National monuments, about land or territory?
tags: monuments,Wendy McElroy,political power,National Monument Designation Process Act,executive orders
The Improved National Monument Designation Process Act (H.R. 1459) passed the House on March 26 by a vote of 222 to 201. It is currently before the Senate Committee on Energy and Natural Resources. S. 2608's purpose is "to provide for congressional approval of national monuments" and of restrictions on their use. It would limit President Obama's ability to designate national monuments at his own discretion through executive orders.
The presidential authority to make such designations comes from the Antiquities Act of 1906. The act allows the president to unilaterally impose tighter restrictions on the use of federally owned public land as a means to protect national treasures. The restriction is often based on environmental concerns and it encounters stiff resistance on the state level, especially when it disrupts commercial interests like fishing, drilling, mining or timber.
Eight bills with a purpose similar to S. 2608 failed in the House during the 112th session (2011 to 2013). The congressional monitoring site GovTrack.us gives S. 2608 a 7 percent chance of getting out of committee and a 2 percent chance of becoming law. Why so many doomed bills about national monuments?
There are at least three reasons: executive orders are a flash point between the Republicans and Democrats; there is battle between Congress and the executive branch over the separation of powers; and, November elections are nigh.
Republicans vs. Democrats. The designations have a long history of bipartisan bickering, with presidents often reversing the executive orders of a predecessor. For example, in the first year of his presidency, 2001, President George W. Bush reversed President Clinton's ban on building roads in national forests, and his limit on mining on public lands. The political moves reflect each party's voting base. A 2013 Pew Survey found that 69 percent of Democrats considered environmentalism a top priority, compared with 32 percent of Republicans.
Congress vs. the executive branch. There is general outrage at the use of executive orders to bypass Congress and to impose "one-man rule." But the designation of national monuments raises a separate objection. The House accuses the Antiquities Act of being unconstitutionally broad and in conflict with the property clause of the Constitution. Article IV, Section 3, Clause 2 reads, "Congress shall have power to dispose of and make all needful Rules and Regulations respecting the Territory or other Property belonging to the United States."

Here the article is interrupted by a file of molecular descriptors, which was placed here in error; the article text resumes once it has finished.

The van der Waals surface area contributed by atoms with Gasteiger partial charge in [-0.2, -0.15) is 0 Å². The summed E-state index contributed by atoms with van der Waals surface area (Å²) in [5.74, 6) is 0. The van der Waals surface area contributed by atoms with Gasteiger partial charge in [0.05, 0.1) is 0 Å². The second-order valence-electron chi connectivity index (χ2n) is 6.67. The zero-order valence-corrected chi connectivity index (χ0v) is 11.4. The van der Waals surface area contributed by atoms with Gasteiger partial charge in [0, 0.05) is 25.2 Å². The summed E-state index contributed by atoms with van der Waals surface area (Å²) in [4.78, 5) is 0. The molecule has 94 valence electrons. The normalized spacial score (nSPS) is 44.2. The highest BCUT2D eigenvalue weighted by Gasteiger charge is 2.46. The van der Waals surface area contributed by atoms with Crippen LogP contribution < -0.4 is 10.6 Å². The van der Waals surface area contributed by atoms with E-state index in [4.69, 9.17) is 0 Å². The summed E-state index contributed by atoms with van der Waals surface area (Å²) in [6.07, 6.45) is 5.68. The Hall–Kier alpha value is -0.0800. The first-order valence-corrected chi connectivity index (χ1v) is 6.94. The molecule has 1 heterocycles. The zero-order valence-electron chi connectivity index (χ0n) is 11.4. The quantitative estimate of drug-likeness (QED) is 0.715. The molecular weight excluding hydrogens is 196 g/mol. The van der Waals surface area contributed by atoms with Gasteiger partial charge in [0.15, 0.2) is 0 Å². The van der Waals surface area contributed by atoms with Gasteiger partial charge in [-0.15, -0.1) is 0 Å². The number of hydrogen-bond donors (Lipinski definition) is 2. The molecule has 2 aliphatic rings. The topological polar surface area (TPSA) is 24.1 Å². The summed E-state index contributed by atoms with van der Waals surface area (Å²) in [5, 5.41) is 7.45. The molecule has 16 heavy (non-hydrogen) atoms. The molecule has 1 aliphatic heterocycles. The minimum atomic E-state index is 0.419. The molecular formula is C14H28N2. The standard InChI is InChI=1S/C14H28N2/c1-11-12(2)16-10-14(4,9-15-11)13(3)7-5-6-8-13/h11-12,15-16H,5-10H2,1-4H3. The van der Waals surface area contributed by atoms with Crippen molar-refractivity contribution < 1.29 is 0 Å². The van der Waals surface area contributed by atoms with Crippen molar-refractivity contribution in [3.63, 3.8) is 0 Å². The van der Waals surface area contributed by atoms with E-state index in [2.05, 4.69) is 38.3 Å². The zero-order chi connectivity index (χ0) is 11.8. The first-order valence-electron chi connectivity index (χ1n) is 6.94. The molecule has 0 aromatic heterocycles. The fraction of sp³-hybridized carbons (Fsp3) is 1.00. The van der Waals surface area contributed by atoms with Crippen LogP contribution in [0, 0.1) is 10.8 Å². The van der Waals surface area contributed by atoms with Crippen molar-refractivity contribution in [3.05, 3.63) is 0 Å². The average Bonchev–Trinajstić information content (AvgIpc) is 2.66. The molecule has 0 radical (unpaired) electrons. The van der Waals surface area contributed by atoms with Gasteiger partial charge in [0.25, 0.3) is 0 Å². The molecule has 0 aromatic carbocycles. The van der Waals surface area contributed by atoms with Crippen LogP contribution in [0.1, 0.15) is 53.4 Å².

Nevertheless, the president exercises almost limitless power over establishing national monuments. Technically, he must designate the "smallest area" that is compatible with the protection sought; in reality, national monuments can be huge. For example, in June, Obama announced, "I'm going to use my authority as president to protect some of our most precious marine landscapes just as we do for our mountains and rivers and forests." The authority would almost certainly include an executive order. On June 16, The Washington Post reported that the marine protection program should begin later this year "after a comment period." It could expand the Pacific Remote Islands Marine National Monument from approximately 87,000 square miles to about 782,000, prohibiting many if not all commercial activities.
The November elections. The measures are seen as rewarding or bribing environmentalists into voting for Democrats in the elections. They are seen as punishing Republican candidates and voters. Consider New Mexico. In May, almost a half million acres in the state were designated as a national monument; the stricter federal control that results may well eliminate public grazing on the land. This slaps at Republican politicians and at the ranchers who tend to support them. In New Mexico, a Republican governor, a Democratic senator and all three congressmen (two Democrats, one Republican) are up for reelection. Many manuevers for advantage will occur.
But Republican rage returns primarily to executive orders that bypass the separation of powers. On July 24, the House Rules Committee approved a resolution to file a House lawsuit against Obama's abuse of executive actions, especially the orders. H.R. 410 (Restore the Constitution Act) and its Senate companion S.8 2 (Separation of Powers Restoration) are currently trying to rein Obama in.
Meanwhile, Obama taunts Congress with his ability to rule without them. His 2014 State of the Union address declared war on congressional obstructionists. In announcing an executive order, he stated, "To every mayor, governor, and state legislator in America, I say, you don't have to wait for Congress to act. ... And as a chief executive, I intend to lead by example," later adding, "I'll use my authority to protect more of our pristine federal lands for future generations."
National monuments are not just about preserving land. They are about preserving territory.
comments powered by Disqus
- New Evidence on the US Response to Decolonization in Indonesia, Southeast Asia
- The Transcontinental Railroad, African Americans and the California Dream
- The 50th Anniversary of Warren Burger's Appointment as Chief Supreme Court Justice
- House Democrats, With Pelosi’s Support, Will Consider a Commission on Reparations
- The House Hearing on Slavery Reparations Is Part of a Long History. Here's What to Know on the Idea's Tireless Early Advocates
- Mary Fulbrook Wins Wolfson History Prize 2019 for Revelatory Holocaust Study Reckonings
- Trump and the Changing Power of the Presidency with William Howell
- Historian and Civil Rights Activist Paul Gaston Dies at 91
- How Accurate is HBO's Chernobyl? Experts Weigh In
- Anthony Price, British author of thrillers with deep links to history, dies at 90